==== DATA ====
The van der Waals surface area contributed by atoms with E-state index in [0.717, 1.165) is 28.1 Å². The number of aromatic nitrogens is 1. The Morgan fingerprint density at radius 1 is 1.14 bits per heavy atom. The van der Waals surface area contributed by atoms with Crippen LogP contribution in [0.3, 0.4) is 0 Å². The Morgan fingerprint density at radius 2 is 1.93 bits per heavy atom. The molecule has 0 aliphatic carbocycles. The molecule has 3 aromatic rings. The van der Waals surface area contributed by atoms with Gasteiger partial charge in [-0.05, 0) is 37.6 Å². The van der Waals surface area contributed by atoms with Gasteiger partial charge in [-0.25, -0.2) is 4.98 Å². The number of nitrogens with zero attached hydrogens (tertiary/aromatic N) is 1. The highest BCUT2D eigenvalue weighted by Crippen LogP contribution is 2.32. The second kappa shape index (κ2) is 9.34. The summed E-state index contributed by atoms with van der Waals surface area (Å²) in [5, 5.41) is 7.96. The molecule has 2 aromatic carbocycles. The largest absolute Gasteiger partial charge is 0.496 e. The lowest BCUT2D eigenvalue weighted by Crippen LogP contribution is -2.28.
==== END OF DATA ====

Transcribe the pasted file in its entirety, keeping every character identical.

The van der Waals surface area contributed by atoms with E-state index in [0.717, 1.165) is 28.1 Å². The number of aromatic nitrogens is 1. The Morgan fingerprint density at radius 1 is 1.14 bits per heavy atom. The van der Waals surface area contributed by atoms with Crippen LogP contribution in [0.3, 0.4) is 0 Å². The Morgan fingerprint density at radius 2 is 1.93 bits per heavy atom. The molecule has 0 aliphatic carbocycles. The molecule has 3 aromatic rings. The van der Waals surface area contributed by atoms with Gasteiger partial charge in [-0.05, 0) is 37.6 Å². The van der Waals surface area contributed by atoms with Gasteiger partial charge in [-0.25, -0.2) is 4.98 Å². The number of nitrogens with zero attached hydrogens (tertiary/aromatic N) is 1. The highest BCUT2D eigenvalue weighted by Crippen LogP contribution is 2.32. The second kappa shape index (κ2) is 9.34. The summed E-state index contributed by atoms with van der Waals surface area (Å²) in [5, 5.41) is 7.96. The molecule has 2 aromatic carbocycles. The largest absolute Gasteiger partial charge is 0.496 e. The lowest BCUT2D eigenvalue weighted by Crippen LogP contribution is -2.28.